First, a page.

An early Thanksgiving post on the blog today. I want to share some things I’ve learned not only about being thankful, but how you can help, encourage, and bless your people—and your family—this holiday week. Happy Thanksgiving!
November 21, 2014
Ministry leadership is a privilege, but we all face difficult seasons of pruning and even times of fallow ground. Again and again, I have seen tough seasons yield in God’s time to renewed seasons of joy and ministry growth. As we wait by faith for God to move afresh, we wonder if those joyful, fruit-bearing days will ever return.
If you’re facing a dry season today, I want you to know that I have faced them too. Press ahead in faith, believing that God is at work—and soon you will see the evidence of what He has been doing all along. God is on the move in our world today, and we are blessed to have a seat on the kingdom bus.
Take a moment and be encouraged by this recent evidence of God’s continued work through our fellowship. And if you’re currently in a hard place, let these stories stir your faith for more good days of gospel impact just up ahead.
November 13, 2014
Watch this first.
5 Essential Yet Neglected Pastoral Duties
Why did you get into ministry? Why did you become a pastor? For most of us, the answer would be a combination of a calling to preach the Word, love people, and spread the gospel. These are the things that are rooted deep in our hearts. They inspire us to get up every day and serve the church. They are what keeps us on course when ministry gets tough. They are essential to any ministry, but there are also other essential pastoral duties.
So what is meant by “essential”? Essential duties are the things that must be done to grow the organization by achieving its ultimate goals in continually greater ways. The purpose and the end goal of the church is defined by Christ in Matthew 28:19, “Go therefore and make disciples . . .” So what duties are essential to making as many disciples as possible? Just as farmers will never grow more crops by painting the barn, mending the fence, or hanging out with the other farmers at the co-op, pastors cannot grow disciples by focusing merely on the things that make the church run well and look nice. As pastors, we must be about making more disciples who will, in turn, generate more resources for the church and make even more disciples.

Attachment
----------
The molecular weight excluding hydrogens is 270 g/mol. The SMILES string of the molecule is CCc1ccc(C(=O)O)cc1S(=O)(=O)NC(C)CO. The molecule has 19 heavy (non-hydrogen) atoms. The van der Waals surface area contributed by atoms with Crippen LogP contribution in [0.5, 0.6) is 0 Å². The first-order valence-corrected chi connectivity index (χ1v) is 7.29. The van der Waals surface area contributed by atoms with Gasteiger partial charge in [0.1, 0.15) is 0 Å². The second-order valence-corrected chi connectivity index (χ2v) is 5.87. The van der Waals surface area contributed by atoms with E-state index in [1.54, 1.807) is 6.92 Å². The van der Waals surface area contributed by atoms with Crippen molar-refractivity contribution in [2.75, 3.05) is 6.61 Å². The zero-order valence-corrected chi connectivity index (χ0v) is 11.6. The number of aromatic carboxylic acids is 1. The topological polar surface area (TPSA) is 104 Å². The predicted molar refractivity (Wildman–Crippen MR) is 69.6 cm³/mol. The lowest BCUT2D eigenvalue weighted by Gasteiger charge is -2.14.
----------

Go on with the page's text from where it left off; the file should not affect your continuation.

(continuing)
This blog is dedicated to training pastors who lead vertical churches that glorify God. According to Jesus, one major way this happens is in multiplying disciples. To this end, God has called us into a divine/human cooperative to build His kingdom through the multiplication of disciples. As pastors we cannot let our focus on being a vertical church undermine our fulfillment of our essential horizontal duties.
The first essential duty neglected by pastors is connecting.
Pastors are connectors, and when they are not, their churches struggle. When pastors see potential disciples they must pursue them. Paul did this in Acts 16:13-15 with the group of women praying outside the city. Read More
November 07, 2014
Hey, welcome to our first ‘Fast 5’! In 2 Timothy 2:2, Paul exhorts us to entrust what we have learned “to faithful men who will be able to teach others also.” And I’m fired up about sharing some practical things I’ve learned through my years of ministry. I pray these insights will help you steward your time more effectively and advance your ministry in the mission of making disciples. Read More
October 31, 2014
What does it look like for God’s men to act like men? Not with some crazy, inflated bravado, but men who are strong in the strength of Christ. Men who are stoked by a renewed passion to love and serve others as an expression of thankfulness for everything God has done for them.
When solid, biblical theology calls men to lives of gratitude for a Savior who loves us and gave Himself for us, it looks like this . . . Read More
October 29, 2014
It’s a famous story in our church’s Elder history. A group of Elders and their wives were enjoying a beautiful meal together and wonderfully edifying conversation around the table, just as desert was served. My first bite of apple pie seemed unusually cold and clammy, but I didn’t want to cut into the discussion, so I picked at it with my fork and waited. A second, smaller bite was weirder still, so I slipped in the words, “Hey what’s wrong with this pie?” Read More